Moral of the story: Hate everyone equally and don't trust anyone with a face. Got it.

Finally buttoning up high school is one of the greatest moments of our collective lives. Not because we move to a new chapter tackling the real world with adult responsibilities, or that curfew is now lifted from dusk to whenever — it's more so that we never have to deal with those fucking people again, the same idiots that followed you through 12 grueling seasons of growing up. So long, fuckers …

But then it sets in: People never change, group mentality is a constant. Those same cliques you were so excited to leave behind just grow with you, often excluding everyone else for reasons yet unknown. 

Well, if you've ever felt like the mob doesn't care about you, maybe it's time to blame your stupid face. 

Researchers at the University of Basel in Switzerland, led by Dr. Selma Rudert, studied what affect a person's appearance has on the mentality of a group and if it can justify excluding them based off of facial expressions alone. 

In the study, groups of people were given photos of randoms with different facial expressions, ranging from 'cold and incompetent' to 'warm and competent' and most everything in between. They were then told to ostracize someone from the group, for no reason other than the way they look. The groups overwhelmingly chose the facial expressions of those who looked cold and incompetent, even justifying it because they appeared to be assholes or untrustworthy.

"Individuals tend to exclude people from a groups who they perceive as troublemakers or selfish in order to restore the harmony and the cohesion of their group," Rudert tells Broadly. "Since individuals use facial features of others for their moral judgments, people whose faces appear both cold and incompetent might be more likely to be perceived as such troublemakers — and consequently, individuals judge it as more acceptable to exclude them."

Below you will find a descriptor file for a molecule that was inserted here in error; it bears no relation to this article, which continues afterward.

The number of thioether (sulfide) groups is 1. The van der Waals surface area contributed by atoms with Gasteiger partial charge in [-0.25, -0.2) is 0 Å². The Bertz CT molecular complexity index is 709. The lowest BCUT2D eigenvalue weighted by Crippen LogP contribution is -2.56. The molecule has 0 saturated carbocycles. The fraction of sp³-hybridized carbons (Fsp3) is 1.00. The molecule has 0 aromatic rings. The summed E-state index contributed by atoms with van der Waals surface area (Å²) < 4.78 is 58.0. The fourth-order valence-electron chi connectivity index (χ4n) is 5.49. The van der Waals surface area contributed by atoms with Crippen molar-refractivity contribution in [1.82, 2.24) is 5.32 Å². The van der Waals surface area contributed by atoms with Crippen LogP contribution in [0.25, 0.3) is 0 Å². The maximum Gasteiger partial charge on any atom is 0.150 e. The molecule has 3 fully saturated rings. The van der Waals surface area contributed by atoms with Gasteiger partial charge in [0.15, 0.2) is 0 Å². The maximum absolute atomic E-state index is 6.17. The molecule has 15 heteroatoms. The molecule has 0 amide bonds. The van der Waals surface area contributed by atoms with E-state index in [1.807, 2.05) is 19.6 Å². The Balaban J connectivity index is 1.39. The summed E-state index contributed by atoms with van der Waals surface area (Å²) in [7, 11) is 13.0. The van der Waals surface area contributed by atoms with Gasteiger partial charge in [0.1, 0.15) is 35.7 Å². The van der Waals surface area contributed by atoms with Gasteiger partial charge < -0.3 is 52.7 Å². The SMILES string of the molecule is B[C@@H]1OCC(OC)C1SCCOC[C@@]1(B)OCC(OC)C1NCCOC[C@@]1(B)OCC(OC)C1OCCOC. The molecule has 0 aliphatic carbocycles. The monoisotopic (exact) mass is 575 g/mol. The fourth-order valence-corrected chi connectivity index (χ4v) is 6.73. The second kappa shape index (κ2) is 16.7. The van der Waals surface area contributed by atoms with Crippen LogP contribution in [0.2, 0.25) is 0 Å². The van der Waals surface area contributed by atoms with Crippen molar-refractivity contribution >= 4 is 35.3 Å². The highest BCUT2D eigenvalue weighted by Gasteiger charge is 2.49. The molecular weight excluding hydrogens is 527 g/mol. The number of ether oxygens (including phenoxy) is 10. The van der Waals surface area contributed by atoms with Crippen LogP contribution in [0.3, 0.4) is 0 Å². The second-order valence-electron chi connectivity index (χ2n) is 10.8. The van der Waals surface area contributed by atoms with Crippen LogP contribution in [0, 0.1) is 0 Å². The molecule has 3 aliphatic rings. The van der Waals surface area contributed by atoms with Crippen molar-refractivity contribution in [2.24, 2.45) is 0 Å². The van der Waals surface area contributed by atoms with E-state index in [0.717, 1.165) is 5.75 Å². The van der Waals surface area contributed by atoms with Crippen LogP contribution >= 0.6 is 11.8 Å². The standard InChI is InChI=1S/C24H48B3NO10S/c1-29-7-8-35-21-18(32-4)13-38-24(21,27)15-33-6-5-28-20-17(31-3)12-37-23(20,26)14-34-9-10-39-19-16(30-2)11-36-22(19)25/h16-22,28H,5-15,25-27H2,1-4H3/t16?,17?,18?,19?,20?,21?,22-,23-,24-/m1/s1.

It's chucking the book into the Goodwill pile before you even care to read the title. If you think 'white privilege' is one of the most pervasive factors of why people get ahead in life, maybe it's time to rethink your whole argument. 

"Research has shown that persons with a so-called 'babyface' receive more help from others and are less likely to be found guilty for intentional criminal acts," Rudert said. "Of course, this also does not mean that we should automatically distrust a person with a nice face. But we should try to let our judgment not be influenced by these factors and rather invest the time and energy to try to get to know the person or understand the situation more fully."

Moral of the story: Hate everyone equally and don't trust anyone with a face. Got it.